My second major problem: character deaths. Of the five character deaths in this film, only one is lingered on for any length of time. The other four were murdered off-handedly, making me wonder why some of these actors were even brought in for filming.

The acting is surprisingly well done. Hemsworth is a great straight man, and pulls off the big epic moments, as well as the slapstick. Don’t worry ladies, you’ll get shirtless Thor — though he seems to have bulked down, and has gone more for martial art muscle than gym muscle.

Cumberbatch as Strange is even better and funnier here than he was in his own movie. It was fun, and they got rid of him in a matter of three minutes– a good thing, since he might have stolen this film if he was more than a cameo.

Tom Hiddleston as Loki … is Tom Hiddleston as Loki. Has anyone ever had any problem with his Loki? Loki’s still insane, but dang, he’s got style. And he knows how to make an entrance.

Hela … is a serviceable villain. She’s fun, and she leaves more of an impression than the dark elves from The Dark World. She even comes with her own army of zombie Rivendell elves. Yes, I know they’re supposed to be old Asgard warriors. And she comes with Fenris as her pet. She also has motivation. It’s simple and straight forward. She’s more Kali by way of the thugee, so she doesn’t really need much.

“Valkyrie” — Sigh. You know, I don’t mind Idris Elba as Heimdall, because he brings gravitas and .. he ACTS LIKE HEIMDALL. I didn’t mind a random Asian dude thrown in as one of the Warriors Three, since they’re largely background characters. But when you replace Valkrie, a six-foot blonde who should be built like Red Sonja, with a 5’4″ Tessa Thompson, I have multiple levels of why this is a problem. It will help if you have no actual attachment to the comic book character in the first place. Trust me on this. While I liked her character, all I could think is “You couldn’t have at least given her any other name? Ever?”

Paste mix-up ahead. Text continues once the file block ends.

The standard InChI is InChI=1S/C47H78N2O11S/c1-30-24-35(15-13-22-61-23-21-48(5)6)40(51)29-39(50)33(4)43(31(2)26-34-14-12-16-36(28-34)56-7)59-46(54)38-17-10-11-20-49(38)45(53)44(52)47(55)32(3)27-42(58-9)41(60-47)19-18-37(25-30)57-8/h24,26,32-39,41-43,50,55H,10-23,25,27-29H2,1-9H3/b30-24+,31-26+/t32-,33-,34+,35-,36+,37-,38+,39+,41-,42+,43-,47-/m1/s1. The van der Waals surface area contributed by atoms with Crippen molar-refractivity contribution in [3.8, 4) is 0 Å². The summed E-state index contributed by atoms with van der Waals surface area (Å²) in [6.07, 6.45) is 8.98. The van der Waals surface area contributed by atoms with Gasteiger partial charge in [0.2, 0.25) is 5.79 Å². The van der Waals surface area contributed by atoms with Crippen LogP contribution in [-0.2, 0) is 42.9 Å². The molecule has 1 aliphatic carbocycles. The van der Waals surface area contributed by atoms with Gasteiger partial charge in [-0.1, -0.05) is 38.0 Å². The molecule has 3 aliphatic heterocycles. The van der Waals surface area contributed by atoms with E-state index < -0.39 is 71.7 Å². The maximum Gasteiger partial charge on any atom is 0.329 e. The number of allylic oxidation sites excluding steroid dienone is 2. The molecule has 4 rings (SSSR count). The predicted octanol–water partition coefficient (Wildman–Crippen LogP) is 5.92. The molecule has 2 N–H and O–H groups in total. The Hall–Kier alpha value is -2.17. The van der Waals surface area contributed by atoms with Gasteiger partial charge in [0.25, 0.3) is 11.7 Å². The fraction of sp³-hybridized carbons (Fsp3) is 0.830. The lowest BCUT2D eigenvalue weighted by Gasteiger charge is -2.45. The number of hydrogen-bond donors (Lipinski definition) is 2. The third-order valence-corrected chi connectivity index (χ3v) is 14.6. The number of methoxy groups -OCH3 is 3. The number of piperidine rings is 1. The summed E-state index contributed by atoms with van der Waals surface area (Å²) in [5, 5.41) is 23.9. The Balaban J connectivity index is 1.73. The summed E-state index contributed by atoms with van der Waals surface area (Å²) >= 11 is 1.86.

Karl Urban as the Executioner … while I like Urban, I’m not sure that this character is anything like the comic book, except with some mild overlap. I presume that this is the last Thor film, for multiple reasons, but most of all because they felt the need to jam in certain characters without bothering to make them anything like their comic book counterparts.

Aside from these complaints, which are largely nitpicky on my part, this was a fun film. It is certain this is the best Thor film. It’s possibly the funniest Marvel film. Though I’m surprised at their restraint, plot wise: I had expected at least new one Infinity Gem, and didn’t get one. If I recall correctly, there are still two missing.

But we’ll see.

Ragnarok is definitely recommended on the big screen. 8/10.

 

About Declan Finn

Declan Finn is the author of Honor at Stake, an urban fantasy novel, nominated for Best Horror in the first annual Dragon Awards. He has also written The Pius Trilogy, an attempt to take Dan Brown to the woodshed in his own medium -- soon to be republished by Silver Empire Press. Finn has also written "Codename: Winterborn," an SF espionage thriller, and it's follow-up, "Codename: Winterborn." And "It was Only on Stun!" and "Set To Kill" are murder mysteries at a science fiction convention.